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Sep 22, 2010 12:13 PM

Chinese Cookbooks [split from Boston]

[Note: this thread was split from Boston at: -- The Chowhound Team]

She means something different. In the "Measurement" chapter she writes:

"I want to make it clear that the number of servings from a Chinese recipe is very hard to tell. It depends on how many dishes will be served at the same time. To prevent confusion, I give two kinds of serving methods and numbers in my recipes:

1. American serving: means only one main dish is served along with soup, vegetables or appetizer.
2. Chinese serving: means two or three main dishes are served at the same time."

There was some discussion of Joyce Chen over on the Southern New England board recently:

Basically, I agree with tatsu, although I think her cookbook is pretty evenly split between what I might call "authentic-style" and "American-style" Chinese dishes. There are some better Chinese cookbooks from that era, although this is a fine one too.

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    1. re: FoodDabbler

      i assume that you are asking about that era?

      I think that Pei Mei's cookbook was from the early 60s.

      1. re: cambridgedoctpr

        also, Robert Delfts book, The Good Food of Szechuan may have been from that era.

        I lost my copy of Pei Mei's very good cookbook but still have a copy of Delfts which i think may still be in print.

        1. re: cambridgedoctpr

          Pei Mei's books may not be in print, but they are available off Amazon, etc.

          1. re: FoodDabbler

            there are more contemporary chinese cookbooks that i use; I thought that you were interested in older cookbooks; i think that both of these showed up in the late 60s;early 70s.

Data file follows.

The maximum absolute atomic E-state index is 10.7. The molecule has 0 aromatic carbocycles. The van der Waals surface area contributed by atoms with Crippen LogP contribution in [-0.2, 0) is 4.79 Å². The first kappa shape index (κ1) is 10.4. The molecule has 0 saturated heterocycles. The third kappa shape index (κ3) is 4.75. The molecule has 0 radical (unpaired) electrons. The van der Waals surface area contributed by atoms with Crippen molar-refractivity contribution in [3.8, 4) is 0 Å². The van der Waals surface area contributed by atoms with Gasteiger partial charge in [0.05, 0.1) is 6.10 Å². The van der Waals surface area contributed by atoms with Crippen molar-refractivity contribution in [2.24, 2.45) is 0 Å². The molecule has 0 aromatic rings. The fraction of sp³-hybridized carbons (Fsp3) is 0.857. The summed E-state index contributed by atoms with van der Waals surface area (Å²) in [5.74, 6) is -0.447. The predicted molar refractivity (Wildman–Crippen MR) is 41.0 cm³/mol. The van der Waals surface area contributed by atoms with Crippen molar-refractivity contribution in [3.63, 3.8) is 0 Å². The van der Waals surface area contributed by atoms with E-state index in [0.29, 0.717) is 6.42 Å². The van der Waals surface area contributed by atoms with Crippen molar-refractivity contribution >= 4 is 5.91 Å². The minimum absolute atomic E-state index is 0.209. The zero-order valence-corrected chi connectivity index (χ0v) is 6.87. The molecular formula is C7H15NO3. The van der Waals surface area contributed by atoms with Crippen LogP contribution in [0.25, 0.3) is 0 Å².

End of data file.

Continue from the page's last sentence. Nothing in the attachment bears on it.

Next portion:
1. re: cambridgedoctpr

              Yes, I am interested (for the purposes of this discussion) in older books. My Amazon comment was merely meant to say that you can get older books, too, through Amazon from its third-party sellers.

          2. re: cambridgedoctpr

            The list of recipes alone doesn't help determine whether the recipes were either authentic, or Americanized in reasonable ways for the time (for example, substituting beef meat for beef offal while keeping the spicy and numbing sauce.)

            Fuchsia Dunlop has a relevant article on General Tso's Chicken, which was invented by a refugee from Hunan province, but is almost unheard-of in Hunan. I'd argue this is exactly the kind of historical fiction most people think of when they think of "Szechuan" food, and here it's quite well documented.


            I thought I had a copy of Pei Mei, but I certainly can't find it now. I did find "Chinese Cuisine" (1972, from Wei-Chuan cookbooks) by Huang Se Hei, in a translation by NIna Simonds, and "Ming Lai's Chinese Cookbook (1981--she worked for Pei Mei and Wei-Chuan's cooking schools.) AFAIK, the Wei-Chuan books continue to be updated, and at least one Borders in the Boston area (Copley, I think) stocks some of them. Sadly, I don't have the second Wei-Chuan book, or the author's book on "Chinese Snacks". Meng Lai's book also includes Chinese, which makes it much easier to figure out which obscure preserved vegetable a particular recipe is asking for. And, I have to wonder how widely these books were distributed in the US at the time of publication.